As we note in our updated report on laptops, reviewers are testing a slew of 3D-capable notebooks, which theoretically can provide a more immersive experience for gaming or watching movies. Many of these laptops use active-shutter technology, so they are more advanced than previous notebooks that relied on polarized screens and basic 3D glasses. But reviewers who've looked at these laptops have found that when it comes to gaming, their reality often doesn't quite live up to their promise. Read on for the full story.
3D gaming is still a work in progress
On the surface, a 3D laptop sounds pretty darn cool, especially for gamers. Imagine killing alien invaders in "Crysis 2" with the action happening all around you instead of on a flat display. That's something you can do with the newly updated Alienware M17x, which is the first of Dell's gaming laptops to have a 3D-capable display as an available option. You can also enjoy 3D Blu-ray content on laptops like the Dell XPS 17 3D or HP Envy 17 3D.
Overall, reviewers who have tested these laptops say the 3D effect works well for watching 3D Blu-ray movies. "The new display looks very good, and stereoscopic Blu-ray movies are spectacular," says Loyd Case at PC World, who reviews the Dell XPS 17 3D.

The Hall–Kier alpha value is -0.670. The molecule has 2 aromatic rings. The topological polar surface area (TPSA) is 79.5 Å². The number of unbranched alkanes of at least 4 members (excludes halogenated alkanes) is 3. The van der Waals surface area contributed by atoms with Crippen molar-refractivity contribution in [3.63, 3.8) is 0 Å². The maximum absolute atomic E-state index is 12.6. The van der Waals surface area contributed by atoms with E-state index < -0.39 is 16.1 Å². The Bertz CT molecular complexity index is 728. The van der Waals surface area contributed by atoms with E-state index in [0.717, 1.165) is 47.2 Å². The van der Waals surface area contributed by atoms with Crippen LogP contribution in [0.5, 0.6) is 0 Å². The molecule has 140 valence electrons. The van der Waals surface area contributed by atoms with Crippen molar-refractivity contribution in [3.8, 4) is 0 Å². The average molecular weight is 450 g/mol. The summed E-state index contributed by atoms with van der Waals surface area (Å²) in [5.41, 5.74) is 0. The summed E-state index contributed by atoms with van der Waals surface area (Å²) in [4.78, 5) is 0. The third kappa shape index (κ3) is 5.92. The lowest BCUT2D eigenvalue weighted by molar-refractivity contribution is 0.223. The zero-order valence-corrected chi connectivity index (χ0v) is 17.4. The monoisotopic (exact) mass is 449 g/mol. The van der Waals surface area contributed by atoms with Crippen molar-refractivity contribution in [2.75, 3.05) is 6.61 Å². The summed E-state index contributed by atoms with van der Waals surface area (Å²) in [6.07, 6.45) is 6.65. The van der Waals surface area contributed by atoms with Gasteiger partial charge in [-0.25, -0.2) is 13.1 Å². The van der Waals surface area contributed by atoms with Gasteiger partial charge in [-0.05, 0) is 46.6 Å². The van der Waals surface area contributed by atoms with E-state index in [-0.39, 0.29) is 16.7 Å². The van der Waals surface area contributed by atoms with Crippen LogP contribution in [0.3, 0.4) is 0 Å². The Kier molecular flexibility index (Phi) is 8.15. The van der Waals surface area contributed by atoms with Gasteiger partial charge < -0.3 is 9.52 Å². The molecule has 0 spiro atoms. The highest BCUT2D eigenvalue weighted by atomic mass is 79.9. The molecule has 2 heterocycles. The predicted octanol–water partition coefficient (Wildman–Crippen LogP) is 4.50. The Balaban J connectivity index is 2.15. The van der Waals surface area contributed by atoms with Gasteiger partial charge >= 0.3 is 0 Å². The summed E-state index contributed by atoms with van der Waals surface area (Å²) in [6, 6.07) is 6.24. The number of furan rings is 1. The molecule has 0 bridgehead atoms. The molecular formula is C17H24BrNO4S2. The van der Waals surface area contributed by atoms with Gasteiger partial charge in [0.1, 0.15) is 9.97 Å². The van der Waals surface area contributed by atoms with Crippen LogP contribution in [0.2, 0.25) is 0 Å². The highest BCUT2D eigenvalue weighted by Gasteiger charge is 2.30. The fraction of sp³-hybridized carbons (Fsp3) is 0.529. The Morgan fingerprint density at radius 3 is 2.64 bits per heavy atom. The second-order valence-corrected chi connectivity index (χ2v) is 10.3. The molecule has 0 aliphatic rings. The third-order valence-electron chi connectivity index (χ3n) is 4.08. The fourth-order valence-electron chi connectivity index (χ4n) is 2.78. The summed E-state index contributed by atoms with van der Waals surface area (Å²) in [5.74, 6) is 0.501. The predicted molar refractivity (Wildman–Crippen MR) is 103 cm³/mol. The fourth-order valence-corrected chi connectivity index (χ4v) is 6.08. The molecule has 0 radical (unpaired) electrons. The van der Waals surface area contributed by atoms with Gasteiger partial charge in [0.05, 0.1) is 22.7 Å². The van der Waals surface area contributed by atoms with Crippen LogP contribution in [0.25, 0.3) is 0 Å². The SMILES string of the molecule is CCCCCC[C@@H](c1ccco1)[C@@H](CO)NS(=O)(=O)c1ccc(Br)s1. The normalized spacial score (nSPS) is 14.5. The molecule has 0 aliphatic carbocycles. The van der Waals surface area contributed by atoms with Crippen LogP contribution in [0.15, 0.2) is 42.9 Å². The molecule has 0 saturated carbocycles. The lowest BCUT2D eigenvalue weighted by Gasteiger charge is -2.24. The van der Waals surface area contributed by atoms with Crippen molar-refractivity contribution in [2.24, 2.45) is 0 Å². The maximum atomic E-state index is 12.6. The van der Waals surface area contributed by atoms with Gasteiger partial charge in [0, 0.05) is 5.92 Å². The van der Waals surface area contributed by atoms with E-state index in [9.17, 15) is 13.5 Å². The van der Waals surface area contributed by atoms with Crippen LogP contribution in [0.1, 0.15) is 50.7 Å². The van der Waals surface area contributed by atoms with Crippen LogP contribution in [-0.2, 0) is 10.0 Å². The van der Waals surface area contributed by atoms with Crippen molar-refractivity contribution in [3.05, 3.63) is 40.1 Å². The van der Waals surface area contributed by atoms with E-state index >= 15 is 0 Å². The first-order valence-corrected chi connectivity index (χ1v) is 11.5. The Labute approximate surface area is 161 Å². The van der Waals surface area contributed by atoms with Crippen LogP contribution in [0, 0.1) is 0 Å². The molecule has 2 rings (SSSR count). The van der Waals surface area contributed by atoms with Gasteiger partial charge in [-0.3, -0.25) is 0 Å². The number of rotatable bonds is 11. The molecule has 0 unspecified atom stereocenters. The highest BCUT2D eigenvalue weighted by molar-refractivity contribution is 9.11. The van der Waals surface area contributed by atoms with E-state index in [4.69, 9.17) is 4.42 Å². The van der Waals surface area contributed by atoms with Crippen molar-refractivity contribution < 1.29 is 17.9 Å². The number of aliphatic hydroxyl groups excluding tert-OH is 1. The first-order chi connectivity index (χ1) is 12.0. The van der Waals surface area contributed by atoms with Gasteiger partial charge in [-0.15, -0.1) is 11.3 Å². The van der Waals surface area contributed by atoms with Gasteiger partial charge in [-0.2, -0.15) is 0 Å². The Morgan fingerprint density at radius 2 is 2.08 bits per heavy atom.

However, gaming results are less impressive. Regardless of the laptop, reviewers say that 3D games, while enjoyable, are not as immersive as 3D movies. In addition, they suffer slower frame rates when 3D displays are enabled, and you may have to decrease the resolution or effects to maintain playable frame rates for the most graphically demanding games. For example, when Laptop Magazine tests the Dell XPS 17 3D playing "Far Cry 2," frame rates became unplayable at maximum resolution when the 3D panel was activated.
There's also the whole price issue. 3D laptops are significantly more expensive than their non-3D counterparts, and experts aren't convinced that the price premium is worth it -- at least not yet. The HP Envy 17 3D, for example, costs $300 more than the same machine without the 3D display. "Consumers may perhaps shell out up to $100 for 3D features on laptops for occasional use, but flinch at the idea of spending more," says Agam Shah of the IDG News Service.
Then again, 3D laptops might be more attractive when you don't need to wear those hokey-looking glasses. Toshiba demoed a glasses-free 3D laptop earlier this year at the Consumer Electronics Show in Las Vegas; it uses facial recognition software to change what's on the screen based on your eye movements. Crazy, huh? You can read more about 3D laptops -- as well as tons of more conventional choices for work and play -- in our updated report on laptops.